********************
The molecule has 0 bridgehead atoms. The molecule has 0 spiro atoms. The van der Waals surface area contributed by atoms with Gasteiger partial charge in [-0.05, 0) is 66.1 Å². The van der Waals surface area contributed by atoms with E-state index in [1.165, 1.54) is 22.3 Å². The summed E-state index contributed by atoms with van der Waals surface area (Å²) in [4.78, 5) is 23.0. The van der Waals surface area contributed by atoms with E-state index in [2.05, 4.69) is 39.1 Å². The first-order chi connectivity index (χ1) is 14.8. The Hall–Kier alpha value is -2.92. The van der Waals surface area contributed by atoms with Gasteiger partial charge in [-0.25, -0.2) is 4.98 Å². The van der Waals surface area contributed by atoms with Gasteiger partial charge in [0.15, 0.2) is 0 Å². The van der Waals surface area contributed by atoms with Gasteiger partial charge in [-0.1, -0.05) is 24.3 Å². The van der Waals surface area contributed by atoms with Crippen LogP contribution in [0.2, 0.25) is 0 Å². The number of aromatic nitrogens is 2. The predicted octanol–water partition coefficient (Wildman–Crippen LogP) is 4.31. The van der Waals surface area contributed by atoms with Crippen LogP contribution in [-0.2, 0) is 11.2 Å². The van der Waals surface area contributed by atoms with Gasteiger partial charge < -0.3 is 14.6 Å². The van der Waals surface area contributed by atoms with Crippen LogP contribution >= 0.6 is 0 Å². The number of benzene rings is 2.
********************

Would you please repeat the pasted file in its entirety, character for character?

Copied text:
The molecule has 0 bridgehead atoms. The molecule has 0 spiro atoms. The van der Waals surface area contributed by atoms with Gasteiger partial charge in [-0.05, 0) is 66.1 Å². The van der Waals surface area contributed by atoms with E-state index in [1.165, 1.54) is 22.3 Å². The summed E-state index contributed by atoms with van der Waals surface area (Å²) in [4.78, 5) is 23.0. The van der Waals surface area contributed by atoms with E-state index in [2.05, 4.69) is 39.1 Å². The first-order chi connectivity index (χ1) is 14.8. The Hall–Kier alpha value is -2.92. The van der Waals surface area contributed by atoms with Gasteiger partial charge in [-0.25, -0.2) is 4.98 Å². The van der Waals surface area contributed by atoms with Gasteiger partial charge in [0.15, 0.2) is 0 Å². The van der Waals surface area contributed by atoms with Gasteiger partial charge in [-0.1, -0.05) is 24.3 Å². The van der Waals surface area contributed by atoms with Crippen LogP contribution in [0.2, 0.25) is 0 Å². The number of aromatic nitrogens is 2. The predicted octanol–water partition coefficient (Wildman–Crippen LogP) is 4.31. The van der Waals surface area contributed by atoms with Crippen LogP contribution in [-0.2, 0) is 11.2 Å². The van der Waals surface area contributed by atoms with Gasteiger partial charge < -0.3 is 14.6 Å². The van der Waals surface area contributed by atoms with Crippen LogP contribution >= 0.6 is 0 Å². The number of benzene rings is 2.